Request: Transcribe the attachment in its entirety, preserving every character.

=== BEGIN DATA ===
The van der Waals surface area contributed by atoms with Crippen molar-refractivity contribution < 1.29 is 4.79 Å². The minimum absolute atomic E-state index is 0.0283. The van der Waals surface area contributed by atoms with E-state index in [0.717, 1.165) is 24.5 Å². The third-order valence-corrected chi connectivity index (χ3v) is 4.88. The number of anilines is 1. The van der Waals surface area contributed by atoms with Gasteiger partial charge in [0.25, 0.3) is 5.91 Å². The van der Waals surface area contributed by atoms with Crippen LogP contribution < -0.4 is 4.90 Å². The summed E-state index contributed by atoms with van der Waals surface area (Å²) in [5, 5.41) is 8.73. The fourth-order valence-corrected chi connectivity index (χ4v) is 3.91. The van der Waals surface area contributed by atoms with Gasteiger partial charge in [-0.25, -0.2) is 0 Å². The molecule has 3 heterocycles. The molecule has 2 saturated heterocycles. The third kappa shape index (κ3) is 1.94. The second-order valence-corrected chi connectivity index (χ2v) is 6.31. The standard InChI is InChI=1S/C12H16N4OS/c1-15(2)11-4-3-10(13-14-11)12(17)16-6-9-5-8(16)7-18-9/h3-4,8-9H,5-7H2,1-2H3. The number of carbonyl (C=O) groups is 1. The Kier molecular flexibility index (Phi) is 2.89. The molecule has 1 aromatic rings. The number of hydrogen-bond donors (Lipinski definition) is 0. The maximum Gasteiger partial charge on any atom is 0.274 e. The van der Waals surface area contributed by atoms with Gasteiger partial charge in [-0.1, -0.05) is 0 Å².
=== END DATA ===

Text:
The van der Waals surface area contributed by atoms with Crippen molar-refractivity contribution < 1.29 is 4.79 Å². The minimum absolute atomic E-state index is 0.0283. The van der Waals surface area contributed by atoms with E-state index in [0.717, 1.165) is 24.5 Å². The third-order valence-corrected chi connectivity index (χ3v) is 4.88. The number of anilines is 1. The van der Waals surface area contributed by atoms with Gasteiger partial charge in [0.25, 0.3) is 5.91 Å². The van der Waals surface area contributed by atoms with Crippen LogP contribution < -0.4 is 4.90 Å². The summed E-state index contributed by atoms with van der Waals surface area (Å²) in [5, 5.41) is 8.73. The fourth-order valence-corrected chi connectivity index (χ4v) is 3.91. The van der Waals surface area contributed by atoms with Gasteiger partial charge in [-0.25, -0.2) is 0 Å². The molecule has 3 heterocycles. The molecule has 2 saturated heterocycles. The third kappa shape index (κ3) is 1.94. The second-order valence-corrected chi connectivity index (χ2v) is 6.31. The standard InChI is InChI=1S/C12H16N4OS/c1-15(2)11-4-3-10(13-14-11)12(17)16-6-9-5-8(16)7-18-9/h3-4,8-9H,5-7H2,1-2H3. The number of carbonyl (C=O) groups is 1. The Kier molecular flexibility index (Phi) is 2.89. The molecule has 1 aromatic rings. The number of hydrogen-bond donors (Lipinski definition) is 0. The maximum Gasteiger partial charge on any atom is 0.274 e. The van der Waals surface area contributed by atoms with Gasteiger partial charge in [-0.1, -0.05) is 0 Å².